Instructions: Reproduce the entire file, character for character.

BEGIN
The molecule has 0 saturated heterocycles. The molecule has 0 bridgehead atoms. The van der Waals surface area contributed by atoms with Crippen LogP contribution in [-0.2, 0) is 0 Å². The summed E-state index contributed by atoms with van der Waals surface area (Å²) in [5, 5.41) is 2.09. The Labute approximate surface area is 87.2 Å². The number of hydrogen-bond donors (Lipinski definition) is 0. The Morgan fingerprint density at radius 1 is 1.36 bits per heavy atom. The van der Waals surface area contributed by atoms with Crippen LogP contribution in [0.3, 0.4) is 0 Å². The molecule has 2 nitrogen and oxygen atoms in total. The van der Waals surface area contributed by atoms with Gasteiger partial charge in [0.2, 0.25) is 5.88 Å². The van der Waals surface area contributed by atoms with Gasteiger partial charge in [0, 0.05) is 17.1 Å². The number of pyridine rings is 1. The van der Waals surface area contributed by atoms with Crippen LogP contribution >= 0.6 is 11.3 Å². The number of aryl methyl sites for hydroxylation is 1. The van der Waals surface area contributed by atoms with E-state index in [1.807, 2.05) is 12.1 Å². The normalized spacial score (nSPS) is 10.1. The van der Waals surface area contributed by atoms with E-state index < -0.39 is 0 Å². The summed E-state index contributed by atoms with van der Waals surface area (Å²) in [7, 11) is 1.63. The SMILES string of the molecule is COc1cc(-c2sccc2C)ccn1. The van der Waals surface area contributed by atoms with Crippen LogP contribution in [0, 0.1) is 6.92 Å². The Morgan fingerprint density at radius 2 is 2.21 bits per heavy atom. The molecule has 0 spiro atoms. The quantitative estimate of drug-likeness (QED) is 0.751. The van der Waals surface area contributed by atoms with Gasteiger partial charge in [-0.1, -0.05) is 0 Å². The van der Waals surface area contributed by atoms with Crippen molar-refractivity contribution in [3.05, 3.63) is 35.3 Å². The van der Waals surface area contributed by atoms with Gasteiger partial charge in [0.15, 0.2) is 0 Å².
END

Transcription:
The molecule has 0 saturated heterocycles. The molecule has 0 bridgehead atoms. The van der Waals surface area contributed by atoms with Crippen LogP contribution in [-0.2, 0) is 0 Å². The summed E-state index contributed by atoms with van der Waals surface area (Å²) in [5, 5.41) is 2.09. The Labute approximate surface area is 87.2 Å². The number of hydrogen-bond donors (Lipinski definition) is 0. The Morgan fingerprint density at radius 1 is 1.36 bits per heavy atom. The van der Waals surface area contributed by atoms with Crippen LogP contribution in [0.3, 0.4) is 0 Å². The molecule has 2 nitrogen and oxygen atoms in total. The van der Waals surface area contributed by atoms with Gasteiger partial charge in [0.2, 0.25) is 5.88 Å². The van der Waals surface area contributed by atoms with Gasteiger partial charge in [0, 0.05) is 17.1 Å². The number of pyridine rings is 1. The van der Waals surface area contributed by atoms with Crippen LogP contribution >= 0.6 is 11.3 Å². The number of aryl methyl sites for hydroxylation is 1. The van der Waals surface area contributed by atoms with E-state index in [1.807, 2.05) is 12.1 Å². The normalized spacial score (nSPS) is 10.1. The van der Waals surface area contributed by atoms with E-state index < -0.39 is 0 Å². The summed E-state index contributed by atoms with van der Waals surface area (Å²) in [7, 11) is 1.63. The SMILES string of the molecule is COc1cc(-c2sccc2C)ccn1. The van der Waals surface area contributed by atoms with Crippen LogP contribution in [0, 0.1) is 6.92 Å². The Morgan fingerprint density at radius 2 is 2.21 bits per heavy atom. The molecule has 0 spiro atoms. The quantitative estimate of drug-likeness (QED) is 0.751. The van der Waals surface area contributed by atoms with Gasteiger partial charge in [-0.1, -0.05) is 0 Å². The van der Waals surface area contributed by atoms with Crippen molar-refractivity contribution in [3.05, 3.63) is 35.3 Å². The van der Waals surface area contributed by atoms with Gasteiger partial charge in [0.15, 0.2) is 0 Å².